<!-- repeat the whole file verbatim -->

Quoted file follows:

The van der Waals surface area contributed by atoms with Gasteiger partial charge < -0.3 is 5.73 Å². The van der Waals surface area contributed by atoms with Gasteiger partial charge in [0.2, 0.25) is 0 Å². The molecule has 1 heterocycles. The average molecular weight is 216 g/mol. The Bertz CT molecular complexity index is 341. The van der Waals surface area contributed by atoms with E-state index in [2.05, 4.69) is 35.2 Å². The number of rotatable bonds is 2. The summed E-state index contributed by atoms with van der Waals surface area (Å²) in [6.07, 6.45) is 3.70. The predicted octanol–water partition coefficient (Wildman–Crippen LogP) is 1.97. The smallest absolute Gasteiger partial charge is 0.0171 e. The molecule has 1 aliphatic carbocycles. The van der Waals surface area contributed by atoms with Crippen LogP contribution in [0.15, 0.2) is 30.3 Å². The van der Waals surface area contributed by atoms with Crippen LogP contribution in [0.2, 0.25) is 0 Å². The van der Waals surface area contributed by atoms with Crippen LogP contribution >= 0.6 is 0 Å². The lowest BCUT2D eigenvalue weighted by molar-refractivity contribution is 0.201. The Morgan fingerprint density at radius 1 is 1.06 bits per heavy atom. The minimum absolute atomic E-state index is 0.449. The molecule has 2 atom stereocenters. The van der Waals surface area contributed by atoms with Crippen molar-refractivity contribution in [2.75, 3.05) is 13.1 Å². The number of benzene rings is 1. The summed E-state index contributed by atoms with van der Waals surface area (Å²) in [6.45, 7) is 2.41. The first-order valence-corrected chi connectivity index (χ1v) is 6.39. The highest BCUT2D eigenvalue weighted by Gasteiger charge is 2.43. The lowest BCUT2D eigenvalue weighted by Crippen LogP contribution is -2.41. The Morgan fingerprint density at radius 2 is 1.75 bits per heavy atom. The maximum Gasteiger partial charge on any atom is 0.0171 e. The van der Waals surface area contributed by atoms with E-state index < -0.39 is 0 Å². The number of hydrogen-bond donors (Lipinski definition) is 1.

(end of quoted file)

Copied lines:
The van der Waals surface area contributed by atoms with Gasteiger partial charge < -0.3 is 5.73 Å². The van der Waals surface area contributed by atoms with Gasteiger partial charge in [0.2, 0.25) is 0 Å². The molecule has 1 heterocycles. The average molecular weight is 216 g/mol. The Bertz CT molecular complexity index is 341. The van der Waals surface area contributed by atoms with E-state index in [2.05, 4.69) is 35.2 Å². The number of rotatable bonds is 2. The summed E-state index contributed by atoms with van der Waals surface area (Å²) in [6.07, 6.45) is 3.70. The predicted octanol–water partition coefficient (Wildman–Crippen LogP) is 1.97. The smallest absolute Gasteiger partial charge is 0.0171 e. The molecule has 1 aliphatic carbocycles. The van der Waals surface area contributed by atoms with Crippen LogP contribution in [0.15, 0.2) is 30.3 Å². The van der Waals surface area contributed by atoms with Crippen LogP contribution in [0.2, 0.25) is 0 Å². The van der Waals surface area contributed by atoms with Crippen LogP contribution >= 0.6 is 0 Å². The lowest BCUT2D eigenvalue weighted by molar-refractivity contribution is 0.201. The Morgan fingerprint density at radius 1 is 1.06 bits per heavy atom. The minimum absolute atomic E-state index is 0.449. The molecule has 2 atom stereocenters. The van der Waals surface area contributed by atoms with Crippen molar-refractivity contribution in [2.75, 3.05) is 13.1 Å². The number of benzene rings is 1. The summed E-state index contributed by atoms with van der Waals surface area (Å²) in [6.45, 7) is 2.41. The first-order valence-corrected chi connectivity index (χ1v) is 6.39. The highest BCUT2D eigenvalue weighted by Gasteiger charge is 2.43. The lowest BCUT2D eigenvalue weighted by Crippen LogP contribution is -2.41. The Morgan fingerprint density at radius 2 is 1.75 bits per heavy atom. The maximum Gasteiger partial charge on any atom is 0.0171 e. The van der Waals surface area contributed by atoms with E-state index < -0.39 is 0 Å². The number of hydrogen-bond donors (Lipinski definition) is 1.